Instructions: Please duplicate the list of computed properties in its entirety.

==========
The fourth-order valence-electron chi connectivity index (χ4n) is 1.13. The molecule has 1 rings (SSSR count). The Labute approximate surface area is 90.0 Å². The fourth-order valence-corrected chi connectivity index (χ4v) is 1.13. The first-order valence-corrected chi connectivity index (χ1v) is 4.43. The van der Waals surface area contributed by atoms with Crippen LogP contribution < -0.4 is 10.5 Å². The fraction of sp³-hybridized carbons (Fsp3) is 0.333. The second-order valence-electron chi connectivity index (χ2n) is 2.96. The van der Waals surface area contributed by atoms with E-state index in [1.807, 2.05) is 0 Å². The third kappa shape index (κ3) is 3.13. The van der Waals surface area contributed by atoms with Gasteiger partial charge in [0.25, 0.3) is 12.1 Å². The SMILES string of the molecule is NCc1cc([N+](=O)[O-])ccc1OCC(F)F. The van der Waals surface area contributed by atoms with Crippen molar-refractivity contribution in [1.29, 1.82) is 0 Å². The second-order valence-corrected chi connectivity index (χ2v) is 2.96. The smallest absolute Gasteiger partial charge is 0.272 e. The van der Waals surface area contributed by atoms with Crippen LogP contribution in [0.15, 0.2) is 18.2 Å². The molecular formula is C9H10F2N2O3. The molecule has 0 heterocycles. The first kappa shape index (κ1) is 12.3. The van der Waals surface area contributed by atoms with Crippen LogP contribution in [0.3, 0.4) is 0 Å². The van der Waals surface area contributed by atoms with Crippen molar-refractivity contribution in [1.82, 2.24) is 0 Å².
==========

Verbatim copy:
The fourth-order valence-electron chi connectivity index (χ4n) is 1.13. The molecule has 1 rings (SSSR count). The Labute approximate surface area is 90.0 Å². The fourth-order valence-corrected chi connectivity index (χ4v) is 1.13. The first-order valence-corrected chi connectivity index (χ1v) is 4.43. The van der Waals surface area contributed by atoms with Crippen LogP contribution < -0.4 is 10.5 Å². The fraction of sp³-hybridized carbons (Fsp3) is 0.333. The second-order valence-electron chi connectivity index (χ2n) is 2.96. The van der Waals surface area contributed by atoms with E-state index in [1.807, 2.05) is 0 Å². The third kappa shape index (κ3) is 3.13. The van der Waals surface area contributed by atoms with Gasteiger partial charge in [0.25, 0.3) is 12.1 Å². The SMILES string of the molecule is NCc1cc([N+](=O)[O-])ccc1OCC(F)F. The van der Waals surface area contributed by atoms with Crippen molar-refractivity contribution in [1.29, 1.82) is 0 Å². The second-order valence-corrected chi connectivity index (χ2v) is 2.96. The smallest absolute Gasteiger partial charge is 0.272 e. The van der Waals surface area contributed by atoms with Crippen LogP contribution in [0.15, 0.2) is 18.2 Å². The molecular formula is C9H10F2N2O3. The molecule has 0 heterocycles. The first kappa shape index (κ1) is 12.3. The van der Waals surface area contributed by atoms with Crippen LogP contribution in [0.3, 0.4) is 0 Å². The van der Waals surface area contributed by atoms with Crippen molar-refractivity contribution in [1.82, 2.24) is 0 Å².